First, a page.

But the German writer whose work I enjoyed most was one who is even less fashionable today: Carl Zuckmayer. His play, Der Hauptmann von Köpenick (“The Captain from Köpenick”) mocked German militarism at a time, 1931, when to do so meant risking retribution from the nationalist paramilitaries who abounded in the Weimar Republic. Based on a true story, the play (made into a successful film in 1956) depicts a tramp dressing up as an army captain and commandeering the town hall of a small town near Berlin. On the eve of the Third Reich, Zuckmayer gave teeth to the cliché of Germany’s blind obedience (Kadavergehorsam) to the man in uniform. He was, of course, forced to flee in 1933 and shared the fate of many Jewish writers in exile. Unlike most of the latter, however, Zuckmayer was able to resume his career in Germany after the war. He was welcome if only because his ready wit challenged another cliché — the German lack of a sense of humour — and he also wrote a powerful play, Des Teufels General (“The Devil’s General”) on a third: the moral dilemmas surrounding the excuse, so often made by war criminals, that they were only obeying orders.
I happen to have an association copy of the first edition of Zuckmayer’s last dramatic work before he went into exile: Der Schelm von Bergen. The play is based on an old legend, which Heine had already used in his similarly titled ballad. An empress (or duchess) unwittingly dances at a masque with the town executioner (“der Schelm”), who has taken advantage of the anonymity of the masque. When he is unmasked, the lady is disgraced and the executioner’s life is forfeit. In order to restore her honour, however, the hangman must be knighted by the emperor (or duke).
Zuckmayer wrote his play in Austria after emigrating. The title page reads “Propyläen Verlag, Berlin 1934”, so at that date he was still being published in Nazi Germany, but the drama could not be performed until after the war. When Hitler annexed Austria, Zuckmayer fled again, first to Switzerland and then to America. My copy has an inscription: “Für Engel, herzlich, Zuck”. It’s dated September 1934. “Zuck” was Zuckmayer’s nickname. Erich Engel was a prominent theatre director, best known for his collaborations with Bertolt Brecht, but who also worked with Zuckmayer. Der Schelm is a comedy, but there is an ugly undertone of mob violence that evokes the atmosphere of Nazi pogroms. The hereditary taint and shame endured by the executioner’s family evokes the deep-seated anti-Semitism of German society at the time.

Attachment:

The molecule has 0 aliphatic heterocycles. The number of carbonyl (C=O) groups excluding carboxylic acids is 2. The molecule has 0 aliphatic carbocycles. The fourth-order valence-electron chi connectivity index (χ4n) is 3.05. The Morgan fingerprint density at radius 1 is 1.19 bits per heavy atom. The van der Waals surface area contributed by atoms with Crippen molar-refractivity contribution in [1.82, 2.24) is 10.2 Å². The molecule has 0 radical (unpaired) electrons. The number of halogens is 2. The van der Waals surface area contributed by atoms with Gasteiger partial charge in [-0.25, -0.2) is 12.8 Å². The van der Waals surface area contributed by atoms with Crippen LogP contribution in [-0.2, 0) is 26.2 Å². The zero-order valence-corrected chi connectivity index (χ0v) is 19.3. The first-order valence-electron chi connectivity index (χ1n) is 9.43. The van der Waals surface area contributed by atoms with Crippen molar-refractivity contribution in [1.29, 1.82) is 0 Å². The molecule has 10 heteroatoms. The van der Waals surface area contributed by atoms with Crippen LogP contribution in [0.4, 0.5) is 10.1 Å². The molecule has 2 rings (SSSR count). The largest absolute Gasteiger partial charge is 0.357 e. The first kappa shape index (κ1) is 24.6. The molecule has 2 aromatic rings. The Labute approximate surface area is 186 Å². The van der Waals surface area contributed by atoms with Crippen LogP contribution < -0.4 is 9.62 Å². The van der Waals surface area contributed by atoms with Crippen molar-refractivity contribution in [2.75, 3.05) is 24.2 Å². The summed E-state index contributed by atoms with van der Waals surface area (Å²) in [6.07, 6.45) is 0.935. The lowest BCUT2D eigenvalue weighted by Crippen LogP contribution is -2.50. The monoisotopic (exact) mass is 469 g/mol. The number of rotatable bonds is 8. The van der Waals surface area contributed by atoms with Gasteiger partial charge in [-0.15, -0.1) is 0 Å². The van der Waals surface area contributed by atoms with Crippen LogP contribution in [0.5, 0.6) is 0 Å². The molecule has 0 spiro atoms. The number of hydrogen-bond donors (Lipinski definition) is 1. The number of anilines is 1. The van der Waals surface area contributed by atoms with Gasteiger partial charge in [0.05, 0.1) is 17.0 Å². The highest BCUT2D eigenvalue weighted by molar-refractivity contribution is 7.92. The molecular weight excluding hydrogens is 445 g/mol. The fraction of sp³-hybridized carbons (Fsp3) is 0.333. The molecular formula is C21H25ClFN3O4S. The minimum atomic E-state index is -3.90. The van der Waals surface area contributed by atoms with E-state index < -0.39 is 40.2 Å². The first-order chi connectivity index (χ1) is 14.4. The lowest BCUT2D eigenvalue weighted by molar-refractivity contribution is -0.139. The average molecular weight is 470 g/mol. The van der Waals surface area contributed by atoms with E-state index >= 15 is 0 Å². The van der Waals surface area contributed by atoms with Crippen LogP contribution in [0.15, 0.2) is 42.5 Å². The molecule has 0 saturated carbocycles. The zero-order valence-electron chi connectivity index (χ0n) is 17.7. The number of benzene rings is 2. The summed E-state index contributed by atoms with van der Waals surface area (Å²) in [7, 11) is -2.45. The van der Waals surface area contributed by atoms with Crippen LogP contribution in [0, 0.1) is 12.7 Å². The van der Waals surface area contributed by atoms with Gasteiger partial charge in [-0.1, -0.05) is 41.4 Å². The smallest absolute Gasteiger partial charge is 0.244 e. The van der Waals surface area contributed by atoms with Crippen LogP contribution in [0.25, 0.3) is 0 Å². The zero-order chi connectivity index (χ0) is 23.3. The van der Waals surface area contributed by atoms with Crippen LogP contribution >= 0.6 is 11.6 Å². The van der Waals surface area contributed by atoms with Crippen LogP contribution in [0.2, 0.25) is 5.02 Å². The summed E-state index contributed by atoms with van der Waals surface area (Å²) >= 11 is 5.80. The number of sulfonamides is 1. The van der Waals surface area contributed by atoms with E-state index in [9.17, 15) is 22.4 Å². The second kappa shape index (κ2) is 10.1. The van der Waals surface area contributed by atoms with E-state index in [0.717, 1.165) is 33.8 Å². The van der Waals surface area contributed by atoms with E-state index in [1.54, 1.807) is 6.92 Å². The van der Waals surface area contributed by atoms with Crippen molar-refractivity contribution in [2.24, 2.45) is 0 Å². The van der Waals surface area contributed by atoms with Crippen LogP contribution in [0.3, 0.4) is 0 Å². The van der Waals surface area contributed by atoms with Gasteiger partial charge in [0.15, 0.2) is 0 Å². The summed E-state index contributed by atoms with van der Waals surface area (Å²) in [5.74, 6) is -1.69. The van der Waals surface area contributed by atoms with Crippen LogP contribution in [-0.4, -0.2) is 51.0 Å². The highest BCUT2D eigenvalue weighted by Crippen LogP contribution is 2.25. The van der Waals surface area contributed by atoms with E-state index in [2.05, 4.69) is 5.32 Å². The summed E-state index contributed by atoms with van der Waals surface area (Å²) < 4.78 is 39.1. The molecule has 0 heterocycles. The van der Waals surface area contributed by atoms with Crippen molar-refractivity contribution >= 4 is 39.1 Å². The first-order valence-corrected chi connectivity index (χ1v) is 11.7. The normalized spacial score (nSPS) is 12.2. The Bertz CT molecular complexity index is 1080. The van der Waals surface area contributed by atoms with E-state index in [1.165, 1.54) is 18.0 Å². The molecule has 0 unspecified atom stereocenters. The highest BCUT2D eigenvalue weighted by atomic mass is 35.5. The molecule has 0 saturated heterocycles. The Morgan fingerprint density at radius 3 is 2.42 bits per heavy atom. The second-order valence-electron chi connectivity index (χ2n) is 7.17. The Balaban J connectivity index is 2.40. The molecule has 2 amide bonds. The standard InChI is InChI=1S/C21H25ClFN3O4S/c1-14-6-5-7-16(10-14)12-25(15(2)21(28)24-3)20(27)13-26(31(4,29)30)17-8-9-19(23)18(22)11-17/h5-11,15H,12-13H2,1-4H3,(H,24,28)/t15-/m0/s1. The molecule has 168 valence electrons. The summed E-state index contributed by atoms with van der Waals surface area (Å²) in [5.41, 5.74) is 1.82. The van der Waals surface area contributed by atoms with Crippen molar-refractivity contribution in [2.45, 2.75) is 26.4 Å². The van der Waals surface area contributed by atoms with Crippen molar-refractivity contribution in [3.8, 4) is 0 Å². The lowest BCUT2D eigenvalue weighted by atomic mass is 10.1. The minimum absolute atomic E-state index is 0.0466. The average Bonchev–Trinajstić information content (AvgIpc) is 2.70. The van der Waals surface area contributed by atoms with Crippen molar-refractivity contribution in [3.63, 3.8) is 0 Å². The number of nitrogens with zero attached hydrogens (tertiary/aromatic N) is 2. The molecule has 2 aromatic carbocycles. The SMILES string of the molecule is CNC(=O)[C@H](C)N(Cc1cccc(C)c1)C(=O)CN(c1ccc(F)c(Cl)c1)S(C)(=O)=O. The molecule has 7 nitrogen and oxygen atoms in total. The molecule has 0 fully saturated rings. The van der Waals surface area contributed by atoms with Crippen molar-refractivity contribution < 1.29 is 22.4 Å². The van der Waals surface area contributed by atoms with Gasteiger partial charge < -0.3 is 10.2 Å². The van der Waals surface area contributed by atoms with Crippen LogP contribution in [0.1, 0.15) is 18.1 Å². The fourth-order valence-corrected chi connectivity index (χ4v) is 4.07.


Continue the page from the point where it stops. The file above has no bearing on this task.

My discovery of Germany wasn’t limited to literature. Aged 13, l went to Trier for an exchange trip. It wasn’t a success. Nothing daunted, three years later my family tried again. This time I was sent for three months to a small town in the heart of Hesse. Not much happened there. Family life revolved around Kinder, Kirche, Küche. The Kinder were both girls, one sister who was nice but much younger than me, the other a year older, for whom I was dust beneath her chariot wheels. The most exciting thing the parents did was to drive to Stuttgart to collect a new Mercedes. But the Gymnasium (grammar school) I attended was excellent.
The high point was a school trip to Munich, where we saw a performance of Die Dreigroschenoper (Threepenny Opera). This was “theatre with music” to which I instantly responded and, despite my loathing of Brecht’s politics, I have loved his collaborations with Kurt Weill ever since. I jumped at the chance, many years later, to act as an assistant to the singer Milva as she recorded some of these songs in English. While in Munich I visited my elderly German-Jewish friend from England, the writer and New Statesman chess columnist Heinrich Fraenkel. Over tea at his pension, he recalled the original 1928 Berlin production at the Theater am Schiffbauerdamm, nearly half a century before. He wasn’t shy about giving me his opinion. “Brecht was a very bad man, Danny, but a very good poet,” he said. “We had never seen anything like Die Dreigroschenoper. You have to imagine, mein lieber. This was opera for jedermann, for everyman. Every beggar knew the Moritat, the Ballad of Mack the Knife, and every prostitute knew the Ballad of Pirate Jenny. The set was by Caspar Neher, ganz original, and the director was none other than Erich Engel. Einfach wunderschön — simply magnificent!”
I felt very grown-up, listening and comparing notes with Heinrich, whom I had previously known only as an expert on chess. Indeed, it strikes me now that the German teachers were surprisingly relaxed about entrusting me alone to this (to them) total stranger. Perhaps they didn’t feel responsible for their temporary British charge. For whatever reason, they treated me as an adult. I doubt that child protection would now permit it. Such safeguards are necessary, as I know all too well. But I might not have fallen in love with modern Germany without these encounters with the lost worlds of Goethe’s Weimar and the Weimar Republic of Brecht, Weill and Zuckmayer.